HK: Well, it didn't work... my coming was not our proposal: the Chinese sent us signals that they were eager to open relations with us and wanted a dialogue with us; and they did not invite any particular person.
INT: Thank you. I want to move to the SALT negotiations and talk really about... partly about your method of conducting these negotiations. You set up a diplomatic back channel for that and for other of your negotiating activities, rather than conduct foreign policy negotiations through the more normal and usual channels.
HK: Yeah, we...
INT: What was the advantage of that?
HK: One has to separate two things. When I was Security Adviser, I did not command a bureaucracy, so therefore, if the White House were to conduct any negotiation, it had to be done by a back channel. When I was Secretary of State, there was in effect no back channel, because I could design the negotiation as I saw fit. Now one reason for the back channel negotiation was that President Nixon, who was very decisive and very capable of making big decisions, was not however capable to... in overruling subordinates to their face, and therefore he found it very, very painful - in fact he found it, for all practical purposes, impossible - to tell a bureaucracy, "I disagree with you, and you will do it my way." He'd rather set up a back channel, so that he avoided that problem. Secondly, by that time our bureaucracy had got so cumbersome and there were so many people, papers pushed back and forth, and moreover, the skill of the bureaucracy in interpreting presidential orders, even if they were clearly given, in an (unclear) that coincided with their preconceptions was so great, that Nixon decided that for the sake of coherence he was going to negotiate in a back channel. So there was a front channel which did the rough work, but then the fine-tuning was done in the back channel; and it worked pretty well.
INT: Were there disadvantages...
INT: ... politically?
HK: Well, first of all, there were disadvantages in terms of the nervous demands on me, because there'd obviously be some character who was negotiating, not knowing what the White House was doing, and he might quite easily get into a direction that was not fully compatible with what we were trying to do. Politically, the disadvantage is if there's nothing is as irate as a bureaucrat scorned, or a diplomat scorned, and the people who do not participate in the negotiations are always very heroic about what they might have achieved, because they don't have to assume any responsibility for the concessions. So we created an opposition to ourselves, of people who, when they did not know that negotiations were going on, were always recommending much greater concessions than we made. But once we made the concessions, they of course could take the hard line.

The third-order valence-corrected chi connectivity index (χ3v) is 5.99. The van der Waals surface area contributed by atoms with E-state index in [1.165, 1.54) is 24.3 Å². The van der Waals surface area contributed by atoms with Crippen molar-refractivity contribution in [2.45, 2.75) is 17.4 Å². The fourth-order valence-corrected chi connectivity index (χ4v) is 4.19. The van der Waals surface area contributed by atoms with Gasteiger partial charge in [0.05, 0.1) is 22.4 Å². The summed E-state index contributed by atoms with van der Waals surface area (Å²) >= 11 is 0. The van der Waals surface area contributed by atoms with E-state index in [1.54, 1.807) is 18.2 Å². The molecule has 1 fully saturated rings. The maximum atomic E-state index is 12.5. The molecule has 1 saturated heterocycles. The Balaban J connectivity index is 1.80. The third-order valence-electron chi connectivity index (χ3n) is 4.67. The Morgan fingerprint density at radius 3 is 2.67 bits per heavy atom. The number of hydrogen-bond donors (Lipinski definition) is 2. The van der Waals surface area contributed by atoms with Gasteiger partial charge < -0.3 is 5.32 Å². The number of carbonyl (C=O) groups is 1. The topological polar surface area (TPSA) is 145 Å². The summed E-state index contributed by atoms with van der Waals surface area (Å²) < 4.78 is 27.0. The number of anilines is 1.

INT: Thank you. To leave method and take one particular point about SALT 1, which was signed but which didn't manage to do anything about multiple warhead missiles, or multiple warheads on missiles - why was that, why did...?
HK: Well, first... there were no multiple warheads when SALT 1 was negotiated. We were just starting our testing of multiple warheads. The Soviet Union did not, so far as we knew, even have a design of multiple warheads; they certainly were far from testing them. So it would have been extremely difficult to negotiate a ban on multiple warheads. Secondly, we had made, actually in the previous Administration, under McNamara, the deliberate decision that we were going to have small missiles with many warheads. And prior to the ABM treaty, we needed many warheads in order to penetrate a conceivable Soviet system. So to attempt to include multiple warheads in a negotiation at a time when there were no multiple warheads, and when there was not yet an ABM agreement, would have been unmanageable. We did include multiple warheads as soon as SALT 1 was completed and the numbers were establishin the follow-on negotiations.